Search for survivors after Italy motorway collapse kills dozens
ROME (Reuters) — Firefighters searched into the night on Tuesday for survivors and bodies amid the rubble of a motorway bridge that collapsed in the northern Italian port city of Genoa, killing at least 26 people.
While that remained the official death toll, Prime Minister Giuseppe Conte said from Genoa that the number would rise.
The ANSA news agency reported that it could reach around 35, citing fire brigade sources.
The 1.2km-long bridge was completed in 1967 and overhauled in 2016.
The motorway it carries is a major artery from northern Italy’s industrial centres to the Italian Riviera and to France’s southern coast.
A 50m-high section of the bridge, including a tower that anchored several stays, crashed down with as many as 35 vehicles driving on it in torrential rain.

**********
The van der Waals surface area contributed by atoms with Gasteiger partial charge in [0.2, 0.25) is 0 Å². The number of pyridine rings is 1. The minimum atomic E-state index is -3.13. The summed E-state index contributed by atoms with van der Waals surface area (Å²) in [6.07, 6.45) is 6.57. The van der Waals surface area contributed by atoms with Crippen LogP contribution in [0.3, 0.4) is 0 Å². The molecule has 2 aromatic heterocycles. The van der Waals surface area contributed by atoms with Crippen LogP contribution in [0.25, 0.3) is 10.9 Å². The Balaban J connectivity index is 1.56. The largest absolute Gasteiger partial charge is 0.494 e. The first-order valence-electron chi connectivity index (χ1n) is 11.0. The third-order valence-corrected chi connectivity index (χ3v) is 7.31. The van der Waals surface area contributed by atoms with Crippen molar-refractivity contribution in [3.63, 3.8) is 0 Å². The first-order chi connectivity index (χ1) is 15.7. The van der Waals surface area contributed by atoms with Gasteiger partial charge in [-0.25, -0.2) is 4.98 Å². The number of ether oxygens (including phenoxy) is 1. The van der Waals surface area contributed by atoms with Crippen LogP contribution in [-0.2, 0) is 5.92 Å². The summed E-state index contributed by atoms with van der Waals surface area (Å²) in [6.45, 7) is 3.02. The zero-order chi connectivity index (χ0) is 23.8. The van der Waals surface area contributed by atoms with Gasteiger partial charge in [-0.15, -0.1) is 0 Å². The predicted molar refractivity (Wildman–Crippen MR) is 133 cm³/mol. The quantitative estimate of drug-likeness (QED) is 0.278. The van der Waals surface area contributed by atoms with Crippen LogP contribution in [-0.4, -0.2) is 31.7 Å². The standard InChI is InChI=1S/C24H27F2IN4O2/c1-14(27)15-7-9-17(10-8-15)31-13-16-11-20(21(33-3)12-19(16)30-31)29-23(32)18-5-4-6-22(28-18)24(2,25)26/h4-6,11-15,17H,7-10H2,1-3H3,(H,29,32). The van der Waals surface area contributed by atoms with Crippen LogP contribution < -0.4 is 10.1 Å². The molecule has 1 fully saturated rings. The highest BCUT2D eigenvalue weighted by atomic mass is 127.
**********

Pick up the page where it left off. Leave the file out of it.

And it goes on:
Huge slabs of reinforced concrete plunged onto two warehouses, train tracks and a riverbed.
In its latest update, the government of the Liguria region tweeted that 19 bodies had already been identified and 15 people had been admitted to hospital, nine in critical condition.
More than 400 people were evacuated from buildings near or below the still-standing section of the bridge. The collapse appeared not to have killed anyone beneath the bridge, only people driving over it, the civil protection agency said.
Firefighters heard voices under the rubble and pulled out seven survivors, fire official Bruno Frattasi told the state broadcaster RAI.
“We hope to find more people alive,” police official Alessandra Bucci said.
Within hours of the disaster, the anti-establishment government that took office in June said the collapse showed Italy needed to spend more on its dilapidated infrastructure, ignoring EU budget constraints if necessary.
“We should ask ourselves whether respecting these limits is more important than the safety of Italian citizens. Obviously for me, it is not,” said Deputy Prime Minister Matteo Salvini, head of the right-wing League, which governs with the 5-Star Movement.